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Sanctions imposed by the United States against Russian aircraft-maker Sukhoi will hardly affect a SuperJet project involving Boeing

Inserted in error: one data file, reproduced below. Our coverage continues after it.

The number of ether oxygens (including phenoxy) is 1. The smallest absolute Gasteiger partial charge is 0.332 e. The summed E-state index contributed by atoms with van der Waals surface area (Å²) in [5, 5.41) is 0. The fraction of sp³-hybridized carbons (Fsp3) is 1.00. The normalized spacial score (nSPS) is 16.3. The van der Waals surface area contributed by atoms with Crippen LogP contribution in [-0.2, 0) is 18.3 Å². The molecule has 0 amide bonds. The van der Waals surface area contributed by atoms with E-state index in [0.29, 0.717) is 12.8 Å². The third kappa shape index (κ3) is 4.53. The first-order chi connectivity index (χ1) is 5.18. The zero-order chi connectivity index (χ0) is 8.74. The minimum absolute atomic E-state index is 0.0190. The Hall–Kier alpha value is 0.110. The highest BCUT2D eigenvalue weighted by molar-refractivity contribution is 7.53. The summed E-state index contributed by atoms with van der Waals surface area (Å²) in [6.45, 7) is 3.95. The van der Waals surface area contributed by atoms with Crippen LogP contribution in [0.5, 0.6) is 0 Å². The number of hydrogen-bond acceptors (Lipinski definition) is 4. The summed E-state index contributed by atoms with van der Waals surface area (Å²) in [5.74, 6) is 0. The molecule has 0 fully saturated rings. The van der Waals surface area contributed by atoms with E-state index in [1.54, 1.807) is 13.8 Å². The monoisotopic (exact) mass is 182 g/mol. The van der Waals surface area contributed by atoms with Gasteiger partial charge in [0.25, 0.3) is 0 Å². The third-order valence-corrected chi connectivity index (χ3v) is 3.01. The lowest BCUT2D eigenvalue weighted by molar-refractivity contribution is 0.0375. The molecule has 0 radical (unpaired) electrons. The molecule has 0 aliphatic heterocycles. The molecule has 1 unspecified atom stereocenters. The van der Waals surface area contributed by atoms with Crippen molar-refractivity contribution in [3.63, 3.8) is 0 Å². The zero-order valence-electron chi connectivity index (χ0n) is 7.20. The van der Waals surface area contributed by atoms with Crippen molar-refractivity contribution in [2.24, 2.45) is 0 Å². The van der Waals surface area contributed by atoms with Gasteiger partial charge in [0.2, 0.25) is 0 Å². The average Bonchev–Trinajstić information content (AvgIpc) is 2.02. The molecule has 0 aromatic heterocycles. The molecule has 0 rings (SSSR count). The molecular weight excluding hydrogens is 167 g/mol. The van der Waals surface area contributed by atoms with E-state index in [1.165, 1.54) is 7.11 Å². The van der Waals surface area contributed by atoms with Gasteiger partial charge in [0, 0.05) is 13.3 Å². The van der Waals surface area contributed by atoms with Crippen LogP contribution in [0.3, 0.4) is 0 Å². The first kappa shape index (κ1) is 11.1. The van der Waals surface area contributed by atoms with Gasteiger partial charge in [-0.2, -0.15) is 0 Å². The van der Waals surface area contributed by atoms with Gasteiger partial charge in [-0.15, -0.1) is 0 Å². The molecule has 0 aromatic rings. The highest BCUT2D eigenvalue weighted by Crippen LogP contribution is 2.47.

Sanctions imposed by the United States against Russian aircraft-maker Sukhoi will hardly affect a SuperJet project involving Boeing, an American official with the aircraft giant said Wednesday. The U.S. State Department announced August 4 that two-year sanctions had been imposed on Sukhoi and arms exporter Rosoboronexport over their cooperation with Iran and alleged violations of non-proliferation commitments. Russian media suggested the sanctions were largely because Russia had concluded $3 billion military contracts with Venezuela, which the U.S. sees as a regional security threat. Experts said Sukhoi, for example, had not sold anything to Tehran in the last seven or eight years. Sukhoi's ambitious project to build the Russian Regional Jet, renamed the Sukhoi SuperJet-100 recently, has been implemented in cooperation with Boeing and a series of other foreign companies. But the Boeing official said the SuperJet would be unaffected as the U.S. concern only acted as an adviser to the project. He added that lawyers were studying the situation and would make a conclusion shortly. Rosoboronexport head Sergei Chemezov suggested Monday the sanctions could affect the future of the family of medium-range passenger aircraft. "Work [on the project] is being conducted with Boeing and a number of other American companies," he said. "So there is the danger that the sanctions could somehow affect the project." The SuperJet project involves Boeing, Snecma, Thales, Messier Dowty, Liebherr Aerospace and Honeywell. The RRJ market until 2023 is estimated at 5,400-5,600 units, and is valued at $100 billion. The maiden flight has been set for November 2006 and SuperJets-100 are to go into service in late 2007-early 2008. Sukhoi plans to produce at least 700 aircraft in the family and intends to sell 35% of them to North America, 25% to Europe, 10% to Latin America, and 7% to Russia and China.
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